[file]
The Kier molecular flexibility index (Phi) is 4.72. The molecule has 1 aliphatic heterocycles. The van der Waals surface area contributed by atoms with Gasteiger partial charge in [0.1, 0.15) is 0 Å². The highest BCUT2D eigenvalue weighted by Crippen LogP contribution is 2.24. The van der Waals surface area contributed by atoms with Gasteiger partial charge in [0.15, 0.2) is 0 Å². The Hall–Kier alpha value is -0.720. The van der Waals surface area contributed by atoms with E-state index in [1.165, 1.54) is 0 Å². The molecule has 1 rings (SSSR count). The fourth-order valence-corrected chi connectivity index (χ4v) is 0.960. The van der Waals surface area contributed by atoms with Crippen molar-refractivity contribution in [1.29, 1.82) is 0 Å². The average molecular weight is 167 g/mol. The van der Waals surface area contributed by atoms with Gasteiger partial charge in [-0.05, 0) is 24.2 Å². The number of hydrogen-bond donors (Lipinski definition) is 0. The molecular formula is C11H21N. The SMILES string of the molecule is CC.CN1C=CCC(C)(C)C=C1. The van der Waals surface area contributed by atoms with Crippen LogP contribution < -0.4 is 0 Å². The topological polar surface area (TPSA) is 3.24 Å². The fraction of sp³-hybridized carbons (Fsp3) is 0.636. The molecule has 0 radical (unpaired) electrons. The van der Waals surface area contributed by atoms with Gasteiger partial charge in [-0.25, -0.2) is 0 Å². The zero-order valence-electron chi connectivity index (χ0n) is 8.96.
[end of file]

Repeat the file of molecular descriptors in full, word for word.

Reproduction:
The Kier molecular flexibility index (Phi) is 4.72. The molecule has 1 aliphatic heterocycles. The van der Waals surface area contributed by atoms with Gasteiger partial charge in [0.1, 0.15) is 0 Å². The highest BCUT2D eigenvalue weighted by Crippen LogP contribution is 2.24. The van der Waals surface area contributed by atoms with Gasteiger partial charge in [0.15, 0.2) is 0 Å². The Hall–Kier alpha value is -0.720. The van der Waals surface area contributed by atoms with E-state index in [1.165, 1.54) is 0 Å². The molecule has 1 rings (SSSR count). The fourth-order valence-corrected chi connectivity index (χ4v) is 0.960. The van der Waals surface area contributed by atoms with Crippen molar-refractivity contribution in [1.29, 1.82) is 0 Å². The average molecular weight is 167 g/mol. The van der Waals surface area contributed by atoms with Gasteiger partial charge in [-0.05, 0) is 24.2 Å². The number of hydrogen-bond donors (Lipinski definition) is 0. The molecular formula is C11H21N. The SMILES string of the molecule is CC.CN1C=CCC(C)(C)C=C1. The van der Waals surface area contributed by atoms with Crippen LogP contribution < -0.4 is 0 Å². The topological polar surface area (TPSA) is 3.24 Å². The fraction of sp³-hybridized carbons (Fsp3) is 0.636. The molecule has 0 radical (unpaired) electrons. The van der Waals surface area contributed by atoms with Gasteiger partial charge in [-0.25, -0.2) is 0 Å². The zero-order valence-electron chi connectivity index (χ0n) is 8.96.